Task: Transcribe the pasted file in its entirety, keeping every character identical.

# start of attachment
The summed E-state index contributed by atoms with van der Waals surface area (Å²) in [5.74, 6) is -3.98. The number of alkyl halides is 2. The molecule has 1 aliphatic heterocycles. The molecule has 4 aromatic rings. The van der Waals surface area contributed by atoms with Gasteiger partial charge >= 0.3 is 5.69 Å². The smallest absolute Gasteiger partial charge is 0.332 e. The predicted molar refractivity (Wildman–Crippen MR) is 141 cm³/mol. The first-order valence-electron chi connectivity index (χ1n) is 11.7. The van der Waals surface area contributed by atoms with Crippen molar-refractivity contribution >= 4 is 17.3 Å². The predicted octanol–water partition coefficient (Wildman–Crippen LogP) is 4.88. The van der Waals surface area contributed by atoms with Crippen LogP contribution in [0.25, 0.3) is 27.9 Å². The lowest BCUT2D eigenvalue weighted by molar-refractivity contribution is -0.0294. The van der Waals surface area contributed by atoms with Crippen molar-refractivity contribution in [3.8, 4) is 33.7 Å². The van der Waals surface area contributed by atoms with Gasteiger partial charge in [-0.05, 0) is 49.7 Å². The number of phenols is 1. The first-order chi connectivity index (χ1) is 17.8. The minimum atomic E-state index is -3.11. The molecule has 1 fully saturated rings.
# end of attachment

The summed E-state index contributed by atoms with van der Waals surface area (Å²) in [5.74, 6) is -3.98. The number of alkyl halides is 2. The molecule has 1 aliphatic heterocycles. The molecule has 4 aromatic rings. The van der Waals surface area contributed by atoms with Gasteiger partial charge >= 0.3 is 5.69 Å². The smallest absolute Gasteiger partial charge is 0.332 e. The predicted molar refractivity (Wildman–Crippen MR) is 141 cm³/mol. The first-order valence-electron chi connectivity index (χ1n) is 11.7. The van der Waals surface area contributed by atoms with Crippen molar-refractivity contribution >= 4 is 17.3 Å². The predicted octanol–water partition coefficient (Wildman–Crippen LogP) is 4.88. The van der Waals surface area contributed by atoms with Crippen LogP contribution in [0.25, 0.3) is 27.9 Å². The lowest BCUT2D eigenvalue weighted by molar-refractivity contribution is -0.0294. The van der Waals surface area contributed by atoms with Crippen molar-refractivity contribution in [3.8, 4) is 33.7 Å². The van der Waals surface area contributed by atoms with Gasteiger partial charge in [-0.05, 0) is 49.7 Å². The number of phenols is 1. The first-order chi connectivity index (χ1) is 17.8. The minimum atomic E-state index is -3.11. The molecule has 1 fully saturated rings.